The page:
By Chua Jun Yan (13A01A)
I remember my Form Teacher handing me a mammoth tome in Year 1. The title of the 500-page hardback was The Eagle Breeds a Gryphon. On the cover was the name EUGENE WIJEYSINGHA—the Headmaster credited with leading RI to independence. He featured prominently in our History classes, when we learnt about the past of the school.
For many years, Mr Wijeysingha was a mythical figure. Then on 4 December 2013, twenty of us got to meet the man himself at his Seletar Hills home. We were an eclectic group, comprising representatives from Year 1 to 6. Some of us entered RI after primary school, while others joined RI at the junior college level after taking the O-level examinations. All of us were there simply because we were interested to hear from the legendary individual. We were chaperoned by Mrs Cheryl Yap (Head, RI Archives & Museum), and accompanied by several members of staff as well as an alumnus from the Class of 1965.
For over two hours, Mr Wijeysingha engaged us in a full and frank discussion about a range of issues. He shared stories from the past, as well as his insights about the education landscape in contemporary Singapore. What struck me was the dexterity of Mr Wijeysingha’s mind, as well as the depth of his knowledge about RI’s history. He adopted a Socratic approach, posing thought-provoking questions and challenging our assumptions. Ever the gentleman, he indulged us with his hospitality.
Below are snippets of the conversation which transpired:
On the Value of History and the Up-coming Museum
Mr Wijeysingha argued forcefully that RI would be no different from any other school if it did not cherish its history. When asked for his thoughts on the upcoming RI Archive and Museum, which is currently under construction, he expressed his view that the whole of the campus should be a living museum. He felt that every wall and every corner should tell a story.
On Developing Character
Mr Wijeysingha commented that charity begins at home. He felt that Rafflesians needed to start by helping under-privileged students within the school, before moving out to the local community. He also shared that character was the product of many factors, including the home environment, and could not be attributed solely to schools alone.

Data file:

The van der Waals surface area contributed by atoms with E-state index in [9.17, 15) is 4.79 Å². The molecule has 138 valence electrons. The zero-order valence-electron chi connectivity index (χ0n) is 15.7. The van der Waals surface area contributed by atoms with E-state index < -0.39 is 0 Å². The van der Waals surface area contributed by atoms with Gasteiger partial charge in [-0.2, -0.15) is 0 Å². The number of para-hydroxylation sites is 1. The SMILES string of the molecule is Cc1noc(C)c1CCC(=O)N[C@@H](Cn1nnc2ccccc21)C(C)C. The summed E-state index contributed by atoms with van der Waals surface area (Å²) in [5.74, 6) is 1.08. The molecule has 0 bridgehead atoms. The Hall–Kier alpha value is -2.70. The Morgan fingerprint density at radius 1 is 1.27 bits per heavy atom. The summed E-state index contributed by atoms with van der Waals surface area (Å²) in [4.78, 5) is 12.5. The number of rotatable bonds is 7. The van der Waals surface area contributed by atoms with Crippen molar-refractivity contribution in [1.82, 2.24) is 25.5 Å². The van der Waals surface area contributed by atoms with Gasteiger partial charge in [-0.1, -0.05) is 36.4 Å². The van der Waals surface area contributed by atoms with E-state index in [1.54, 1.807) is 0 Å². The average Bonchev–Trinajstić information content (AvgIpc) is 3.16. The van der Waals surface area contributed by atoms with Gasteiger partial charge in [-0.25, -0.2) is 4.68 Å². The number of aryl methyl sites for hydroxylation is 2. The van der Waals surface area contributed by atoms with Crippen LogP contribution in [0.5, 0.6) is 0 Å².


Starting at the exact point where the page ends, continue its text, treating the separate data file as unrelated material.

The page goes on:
On Inclusivity and Elitism
Mr Wijeysingha believed that the individual Rafflesian must be the agent of change in bolstering the public perception of RI. He affirmed the importance of simple, humble, ordinary acts in creating a culture of inclusivity. He articulated his conviction that Rafflesians must be able to empathise with the wider community, especially since some of them would eventually pursue policy-making as a career.
Mr Wijeysingha recalled that in the 1960s, a group of teachers had voluntarily gotten together to create an informal fund to help needy students. Every teacher would contribute $1 from their monthly salary. The fund would go towards covering expenditures like students’ Cambridge examination fees, or the costs of their new uniforms. While Mr Wijeysingha conceded that RI has become less socio-economically diverse over time, he felt this was a symptom of a broader issue with Singaporean society as a whole.
On Stories from the Past
Mr Wijeysingha shared several interesting anecdotes. For example, when he was a History teacher in 1963, the whole school (then at Bras Basah) was evacuated after a bomb threat was received. This was at the height of Konfrontasi between Indonesia and Malaysia. After the students were accounted for, it turned out that two boys were missing—they were the perpetrators of the hoax and were watching the pandemonium from the Capitol!
Another time, during the 1964 riots, Mr Wijeysingha and his colleagues had to drive stranded students home, after schools were told to dismiss everyone. Following the episode, a committee was formed to maintain a supply of biscuits and water in school, in case students were unable to leave the campus during periods of unrest. Thankfully, the biscuits never had to be eaten and they eventually went stale.
Mr Wijeysingha mentioned that the rugby team was much engrained in the school culture during his time. Alumni would visit him in his office and lobby him for more support. He recalled that the rugby boys would have their own table in the canteen at Grange Road. Three decades on, some of us could only smile and think: The more things change, the more things stay the same.